It's pretty simple, really: As goes Kemba Walker so go the UConn Huskies. February has been a testament to that, both earlier in the month when the team struggled with consistency, and Wednesday night when the 12th-ranked Huskies got contributions up and down the roster to beat No. 9 Georgetown, 78-70.
Heading into the week, UConn had dropped three of its last four games -- all in the Big East -- and the losses boiled down to this: Walker suddenly losing his shooting touch, and the lack of experienced players around him to pick up the slack.
That changed Sunday, when UConn hosted Providence. Jamal Coombs-McDaniel, in Coach Jim Calhoun's dog house earlier this season, exploded for 25 points as the Huskies beat the Friars by 18. It was more of the same Wednesday. The Huskies started slow -- other than Walker, they looked out of sorts for the first 15 minutes of game action. But Walker's teammates found their rhythm, and UConn cut a 10-point deficit to a one-point lead by halftime. And after the break, they looked like a completely different team.
Coombs-McDaniel picked up where he left off against Providence. He finished with 23 points on 8-for-11 shooting (2-of-4 from behind the arc), and for the second straight game forced the defense to cover someone other than Walker on the perimeter.
"I've just been real confident," Coombs-McDaniel said afterwards. "I've been playing a lot more as well. The guys have a lot of confidence in me. And I've just been knocking down shots."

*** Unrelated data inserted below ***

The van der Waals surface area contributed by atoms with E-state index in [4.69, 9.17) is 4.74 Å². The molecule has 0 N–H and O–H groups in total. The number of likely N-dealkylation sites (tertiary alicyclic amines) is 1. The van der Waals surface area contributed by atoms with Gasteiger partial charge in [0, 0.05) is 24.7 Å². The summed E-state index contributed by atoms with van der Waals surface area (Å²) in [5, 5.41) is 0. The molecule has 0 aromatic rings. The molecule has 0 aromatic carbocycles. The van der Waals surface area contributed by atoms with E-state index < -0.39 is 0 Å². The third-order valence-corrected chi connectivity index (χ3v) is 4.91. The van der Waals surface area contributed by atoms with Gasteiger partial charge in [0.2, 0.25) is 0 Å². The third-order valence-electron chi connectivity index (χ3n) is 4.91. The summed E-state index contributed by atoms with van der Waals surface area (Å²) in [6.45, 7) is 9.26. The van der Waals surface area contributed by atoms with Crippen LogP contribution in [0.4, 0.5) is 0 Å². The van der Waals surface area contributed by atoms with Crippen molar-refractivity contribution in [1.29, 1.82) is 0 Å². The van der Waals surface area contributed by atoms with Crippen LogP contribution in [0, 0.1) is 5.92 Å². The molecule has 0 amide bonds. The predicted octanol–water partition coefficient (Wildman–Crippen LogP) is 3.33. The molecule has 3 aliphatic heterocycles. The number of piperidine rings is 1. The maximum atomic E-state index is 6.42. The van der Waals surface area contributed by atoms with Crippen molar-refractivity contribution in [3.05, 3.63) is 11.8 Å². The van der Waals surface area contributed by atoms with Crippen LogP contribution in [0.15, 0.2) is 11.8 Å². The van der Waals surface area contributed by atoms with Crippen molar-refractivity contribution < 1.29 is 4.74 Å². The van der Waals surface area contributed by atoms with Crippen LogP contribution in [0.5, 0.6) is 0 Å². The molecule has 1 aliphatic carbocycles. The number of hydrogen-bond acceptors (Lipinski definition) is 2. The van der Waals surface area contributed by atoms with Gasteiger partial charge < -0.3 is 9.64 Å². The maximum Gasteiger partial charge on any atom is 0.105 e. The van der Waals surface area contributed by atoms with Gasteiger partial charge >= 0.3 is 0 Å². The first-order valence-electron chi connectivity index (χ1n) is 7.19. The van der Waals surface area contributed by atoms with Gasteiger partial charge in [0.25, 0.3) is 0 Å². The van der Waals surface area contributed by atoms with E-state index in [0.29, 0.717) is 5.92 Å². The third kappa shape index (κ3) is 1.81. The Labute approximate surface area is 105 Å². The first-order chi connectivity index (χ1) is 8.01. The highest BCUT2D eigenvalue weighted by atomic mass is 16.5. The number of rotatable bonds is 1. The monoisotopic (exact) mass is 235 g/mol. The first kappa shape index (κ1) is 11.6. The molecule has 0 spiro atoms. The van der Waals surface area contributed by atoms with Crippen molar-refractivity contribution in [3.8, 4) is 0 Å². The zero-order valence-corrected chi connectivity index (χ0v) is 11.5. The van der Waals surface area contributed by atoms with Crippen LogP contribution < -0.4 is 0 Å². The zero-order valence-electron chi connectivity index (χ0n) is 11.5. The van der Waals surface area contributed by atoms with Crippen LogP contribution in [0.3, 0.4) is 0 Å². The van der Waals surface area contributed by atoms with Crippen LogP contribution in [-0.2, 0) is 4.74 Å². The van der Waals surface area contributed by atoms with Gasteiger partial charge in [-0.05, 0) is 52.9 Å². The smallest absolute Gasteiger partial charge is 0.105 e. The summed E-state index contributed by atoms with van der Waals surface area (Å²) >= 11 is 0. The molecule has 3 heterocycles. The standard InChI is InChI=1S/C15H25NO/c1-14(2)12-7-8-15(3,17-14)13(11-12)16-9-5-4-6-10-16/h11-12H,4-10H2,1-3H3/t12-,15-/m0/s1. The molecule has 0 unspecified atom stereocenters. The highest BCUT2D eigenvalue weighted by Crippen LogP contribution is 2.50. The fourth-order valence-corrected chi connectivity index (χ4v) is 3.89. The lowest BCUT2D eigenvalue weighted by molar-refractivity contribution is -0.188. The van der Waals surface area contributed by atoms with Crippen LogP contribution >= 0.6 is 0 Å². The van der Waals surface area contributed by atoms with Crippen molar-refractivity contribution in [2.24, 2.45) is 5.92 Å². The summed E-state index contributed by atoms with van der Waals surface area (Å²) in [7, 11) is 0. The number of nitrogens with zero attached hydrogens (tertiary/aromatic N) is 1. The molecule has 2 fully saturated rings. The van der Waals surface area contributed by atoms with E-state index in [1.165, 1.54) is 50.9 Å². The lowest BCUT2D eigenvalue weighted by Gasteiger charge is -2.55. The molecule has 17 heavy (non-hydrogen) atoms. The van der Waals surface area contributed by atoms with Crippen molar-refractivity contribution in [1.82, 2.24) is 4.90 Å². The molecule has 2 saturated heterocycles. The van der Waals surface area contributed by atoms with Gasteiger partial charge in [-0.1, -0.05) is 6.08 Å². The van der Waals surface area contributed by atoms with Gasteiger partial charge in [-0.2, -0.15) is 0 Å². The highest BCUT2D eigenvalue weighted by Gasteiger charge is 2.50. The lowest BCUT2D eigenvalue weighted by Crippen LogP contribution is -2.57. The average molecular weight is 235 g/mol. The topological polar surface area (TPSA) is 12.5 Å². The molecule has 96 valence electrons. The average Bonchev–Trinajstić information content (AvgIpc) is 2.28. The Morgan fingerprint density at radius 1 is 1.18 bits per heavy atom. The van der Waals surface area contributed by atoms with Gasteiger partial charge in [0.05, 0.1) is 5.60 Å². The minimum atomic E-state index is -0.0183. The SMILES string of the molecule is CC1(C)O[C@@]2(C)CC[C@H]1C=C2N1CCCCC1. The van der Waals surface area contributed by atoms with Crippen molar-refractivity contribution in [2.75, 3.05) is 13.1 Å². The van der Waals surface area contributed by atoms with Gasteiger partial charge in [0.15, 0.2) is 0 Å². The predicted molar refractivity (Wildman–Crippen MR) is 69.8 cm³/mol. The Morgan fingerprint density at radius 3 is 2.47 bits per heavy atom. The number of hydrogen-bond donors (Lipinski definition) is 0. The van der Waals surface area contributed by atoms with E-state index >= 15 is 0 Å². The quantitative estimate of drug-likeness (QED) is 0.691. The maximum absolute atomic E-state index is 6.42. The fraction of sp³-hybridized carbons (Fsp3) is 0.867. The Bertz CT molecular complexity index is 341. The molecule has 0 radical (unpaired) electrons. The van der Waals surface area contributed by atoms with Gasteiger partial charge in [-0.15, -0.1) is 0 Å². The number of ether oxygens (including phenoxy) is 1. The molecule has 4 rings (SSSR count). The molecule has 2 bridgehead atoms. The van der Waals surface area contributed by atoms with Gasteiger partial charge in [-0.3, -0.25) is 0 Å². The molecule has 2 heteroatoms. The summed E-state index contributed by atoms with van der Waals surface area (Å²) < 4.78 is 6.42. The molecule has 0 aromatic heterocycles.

And it's that confidence that has been critical to the Huskies' turnaround. Sure, Walker got over his early-month mini-slump, but you could blame that on him trying to do to much. Which was exacerbated by opponents focusing their defensive efforts on slowing Walker because, well, there were no other viable scoring options -- inside or out -- for the Huskies. The formula for stopping UConn looked something like this: zone defense + no interior threat + cold long-range shooting = doom.
That all changed in four days and two games; Coombs-McDaniel has been lighting it up and Walker, who put himself right back in the National Player of the Year conversation, seems more relaxed. That was never more evident than early in the second half against Georgetown with UConn leading 41-40. Walker drove to the top of the key, fake a jumper, and then, And1 style, passed the ball off the backboard -- to himself -- for an alley-oop layup. You sorta sensed everything would be alright after that.
"He actually [threw the ball to himself] in pick-up a few times," forward Alex Oriakhi said after the win. He probably watched Kobe do it. I just couldn't believe he tried it because he's not that tall of a player. But he laid it in and whatever works, you can't complain."
And right now, whatever Walker does is working. As long as his supporting cast continues to do what they're doing, no one will complain, either.